Debbie Pullinger: Why the Revival?

Why the Revival?

Something’s afoot. As Michael Rosen said at the outset – and as blog on blog has attested – there’s a Sense of Revival. Children’s poetry is all abuzz – as is poetry generally. As Michael Rosen also says, it’s hard to say why – why now? But it’s an interesting question, nevertheless.

Maybe it’s just a pendulum swing thing. The wheel goes round and poetry is recalled and re-cooled.

Maybe it’s because we’re remembering that poetry is all about the ear and the tongue. School poetry, in particular, got rather stuck to the page for all sorts of reasons. But in classrooms as in performance venues, its voice is being heard.

Maybe it’s because a poem is short. It’s all we can manage when we’re so strapped for time and attention.

Maybe it’s part of what David Sax calls “The Revenge of Analogue”.* Like listening to songs on vinyl or writing with a fountain pen in a leather-bound book, speaking and writing and even learning poems feels like some kind of material resistance in this digital age. A slowing, flowing, real-world sort of activity.

Maybe all those, and maybe more.

Another question might be about why we lost the poetry plot in the first place. Because, the fact is, poetry is where we all started. Our human ancestors’ first foray into language was a kind of singing – whose main purpose was to maintain bonds within social groups once they became too large for everyone to groom everyone else.** Not language to label and manage, but language to connect and enchant. And it’s where we still start. When you arrived to join the world, it was the musical rhythms and intonations of your family’s speech that you recognised, and vocalised, first. Vocabulary and syntax came later.***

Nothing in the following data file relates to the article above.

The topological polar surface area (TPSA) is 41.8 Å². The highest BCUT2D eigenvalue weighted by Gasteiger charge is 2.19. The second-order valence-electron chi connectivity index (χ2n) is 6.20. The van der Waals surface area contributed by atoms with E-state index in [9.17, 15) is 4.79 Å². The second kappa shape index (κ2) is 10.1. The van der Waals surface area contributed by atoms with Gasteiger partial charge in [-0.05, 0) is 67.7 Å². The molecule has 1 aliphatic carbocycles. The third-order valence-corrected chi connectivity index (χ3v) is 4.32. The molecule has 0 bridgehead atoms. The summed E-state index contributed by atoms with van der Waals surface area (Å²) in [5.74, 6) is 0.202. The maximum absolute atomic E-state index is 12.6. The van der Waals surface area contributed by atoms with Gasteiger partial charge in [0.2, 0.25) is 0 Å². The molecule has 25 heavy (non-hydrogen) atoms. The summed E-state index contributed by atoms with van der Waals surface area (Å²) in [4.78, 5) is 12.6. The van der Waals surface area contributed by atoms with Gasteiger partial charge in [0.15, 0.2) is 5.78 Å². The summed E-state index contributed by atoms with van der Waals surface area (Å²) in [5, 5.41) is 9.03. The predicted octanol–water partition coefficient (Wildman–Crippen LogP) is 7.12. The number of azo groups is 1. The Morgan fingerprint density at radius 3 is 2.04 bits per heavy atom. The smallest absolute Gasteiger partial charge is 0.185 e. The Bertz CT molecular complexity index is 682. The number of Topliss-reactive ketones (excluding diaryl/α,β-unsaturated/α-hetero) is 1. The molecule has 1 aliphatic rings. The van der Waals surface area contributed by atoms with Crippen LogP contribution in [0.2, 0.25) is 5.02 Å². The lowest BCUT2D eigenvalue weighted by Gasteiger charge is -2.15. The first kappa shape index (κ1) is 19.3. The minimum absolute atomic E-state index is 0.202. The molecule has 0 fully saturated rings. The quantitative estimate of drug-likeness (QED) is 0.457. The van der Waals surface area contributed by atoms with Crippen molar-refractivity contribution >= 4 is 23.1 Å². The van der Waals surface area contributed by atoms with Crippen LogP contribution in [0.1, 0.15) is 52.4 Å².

So poetic language is primarily primal language. It’s language rooted in music, emotion and the body. It hangs loose with meaning. It’s playful. That’s what all poetry – but children’s poetry in particular – taps into. Its meaning is often enacted in the body through physicality and sensuousness. This much is obvious in many nursery rhymes (‘Hickory Dickory Dock’, ‘Humpty Dumpty’), but you can find these subtle mimetic qualities in most poetry. The patterned, musical sounds of poetic language reassure the very young (and perhaps all of us) that language is not an arbitrary, alien assemblage of sound symbols, but something that has a deep connection with our own bodily experience, and connects our embodied selves to the world around.

Most importantly, poems offer a vital sense of containment. The world is vast and feelings overwhelming. Rhymes and songs assure children that both can be contained and ordered.

So maybe this revival is simply our first language reasserting itself, in spite of everything. Normality resumed.

*David Sax, 2016, The Revenge of Analogue: Real Things and Why They Matter. New York: PublicAffairs

**Robin Dunbar, 2004, The Human Story. London: Faber

***Studies of language development in infants indicate that rhythm and phrasing are acquired before vocabulary and syntax, and that this process begins before birth.

Debbie Pullinger

Debbie Pullinger is a writer and researcher, based at the University of Cambridge. Her book From Tongue to Text: A New Reading of Childrens Poetry was published by Bloomsbury Academic in 2017. Website: Debbie Pullinger.

 

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